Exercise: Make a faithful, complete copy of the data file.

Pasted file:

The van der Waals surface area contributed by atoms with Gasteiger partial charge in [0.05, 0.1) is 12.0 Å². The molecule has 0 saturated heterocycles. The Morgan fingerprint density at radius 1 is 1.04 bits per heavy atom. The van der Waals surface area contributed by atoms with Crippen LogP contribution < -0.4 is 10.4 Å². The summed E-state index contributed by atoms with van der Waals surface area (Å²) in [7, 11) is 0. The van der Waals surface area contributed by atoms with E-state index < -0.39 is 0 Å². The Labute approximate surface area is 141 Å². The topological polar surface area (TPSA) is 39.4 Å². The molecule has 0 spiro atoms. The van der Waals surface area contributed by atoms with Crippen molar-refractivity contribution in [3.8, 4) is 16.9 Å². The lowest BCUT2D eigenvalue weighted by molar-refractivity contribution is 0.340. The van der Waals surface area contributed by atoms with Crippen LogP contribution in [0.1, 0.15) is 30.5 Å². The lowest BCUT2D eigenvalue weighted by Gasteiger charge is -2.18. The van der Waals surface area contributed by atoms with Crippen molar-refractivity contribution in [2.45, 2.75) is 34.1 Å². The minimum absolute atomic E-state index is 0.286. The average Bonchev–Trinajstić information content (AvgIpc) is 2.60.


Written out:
The van der Waals surface area contributed by atoms with Gasteiger partial charge in [0.05, 0.1) is 12.0 Å². The molecule has 0 saturated heterocycles. The Morgan fingerprint density at radius 1 is 1.04 bits per heavy atom. The van der Waals surface area contributed by atoms with Crippen LogP contribution < -0.4 is 10.4 Å². The summed E-state index contributed by atoms with van der Waals surface area (Å²) in [7, 11) is 0. The van der Waals surface area contributed by atoms with E-state index < -0.39 is 0 Å². The Labute approximate surface area is 141 Å². The topological polar surface area (TPSA) is 39.4 Å². The molecule has 0 spiro atoms. The van der Waals surface area contributed by atoms with Crippen molar-refractivity contribution in [3.8, 4) is 16.9 Å². The lowest BCUT2D eigenvalue weighted by molar-refractivity contribution is 0.340. The van der Waals surface area contributed by atoms with Crippen LogP contribution in [0.1, 0.15) is 30.5 Å². The lowest BCUT2D eigenvalue weighted by Gasteiger charge is -2.18. The van der Waals surface area contributed by atoms with Crippen molar-refractivity contribution in [2.45, 2.75) is 34.1 Å². The minimum absolute atomic E-state index is 0.286. The average Bonchev–Trinajstić information content (AvgIpc) is 2.60.